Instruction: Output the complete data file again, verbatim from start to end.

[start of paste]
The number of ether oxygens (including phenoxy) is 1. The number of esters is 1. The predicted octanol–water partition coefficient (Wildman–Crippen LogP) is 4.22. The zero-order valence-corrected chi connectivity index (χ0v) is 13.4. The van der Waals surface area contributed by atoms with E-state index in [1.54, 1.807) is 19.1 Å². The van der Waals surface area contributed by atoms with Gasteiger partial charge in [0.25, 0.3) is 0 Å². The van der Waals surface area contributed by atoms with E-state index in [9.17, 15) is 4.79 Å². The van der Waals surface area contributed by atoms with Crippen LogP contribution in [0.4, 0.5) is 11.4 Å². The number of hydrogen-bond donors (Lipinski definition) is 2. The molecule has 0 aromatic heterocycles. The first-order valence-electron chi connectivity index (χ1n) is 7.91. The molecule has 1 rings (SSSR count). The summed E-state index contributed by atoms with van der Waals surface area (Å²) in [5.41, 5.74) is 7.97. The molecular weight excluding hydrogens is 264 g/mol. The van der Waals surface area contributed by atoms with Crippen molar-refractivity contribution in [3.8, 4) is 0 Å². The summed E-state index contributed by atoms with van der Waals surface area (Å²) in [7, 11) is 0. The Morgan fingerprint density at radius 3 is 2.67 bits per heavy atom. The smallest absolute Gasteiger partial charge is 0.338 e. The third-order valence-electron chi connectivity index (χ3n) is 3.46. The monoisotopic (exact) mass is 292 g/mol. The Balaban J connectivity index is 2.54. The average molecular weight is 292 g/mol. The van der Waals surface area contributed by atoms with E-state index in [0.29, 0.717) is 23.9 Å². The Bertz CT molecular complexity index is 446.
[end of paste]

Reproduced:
The number of ether oxygens (including phenoxy) is 1. The number of esters is 1. The predicted octanol–water partition coefficient (Wildman–Crippen LogP) is 4.22. The zero-order valence-corrected chi connectivity index (χ0v) is 13.4. The van der Waals surface area contributed by atoms with E-state index in [1.54, 1.807) is 19.1 Å². The van der Waals surface area contributed by atoms with Gasteiger partial charge in [0.25, 0.3) is 0 Å². The van der Waals surface area contributed by atoms with E-state index in [9.17, 15) is 4.79 Å². The van der Waals surface area contributed by atoms with Crippen LogP contribution in [0.4, 0.5) is 11.4 Å². The number of hydrogen-bond donors (Lipinski definition) is 2. The molecule has 0 aromatic heterocycles. The first-order valence-electron chi connectivity index (χ1n) is 7.91. The molecule has 1 rings (SSSR count). The summed E-state index contributed by atoms with van der Waals surface area (Å²) in [5.41, 5.74) is 7.97. The molecular weight excluding hydrogens is 264 g/mol. The van der Waals surface area contributed by atoms with Crippen molar-refractivity contribution in [3.8, 4) is 0 Å². The summed E-state index contributed by atoms with van der Waals surface area (Å²) in [7, 11) is 0. The Morgan fingerprint density at radius 3 is 2.67 bits per heavy atom. The smallest absolute Gasteiger partial charge is 0.338 e. The third-order valence-electron chi connectivity index (χ3n) is 3.46. The monoisotopic (exact) mass is 292 g/mol. The Balaban J connectivity index is 2.54. The average molecular weight is 292 g/mol. The van der Waals surface area contributed by atoms with E-state index in [0.29, 0.717) is 23.9 Å². The Bertz CT molecular complexity index is 446.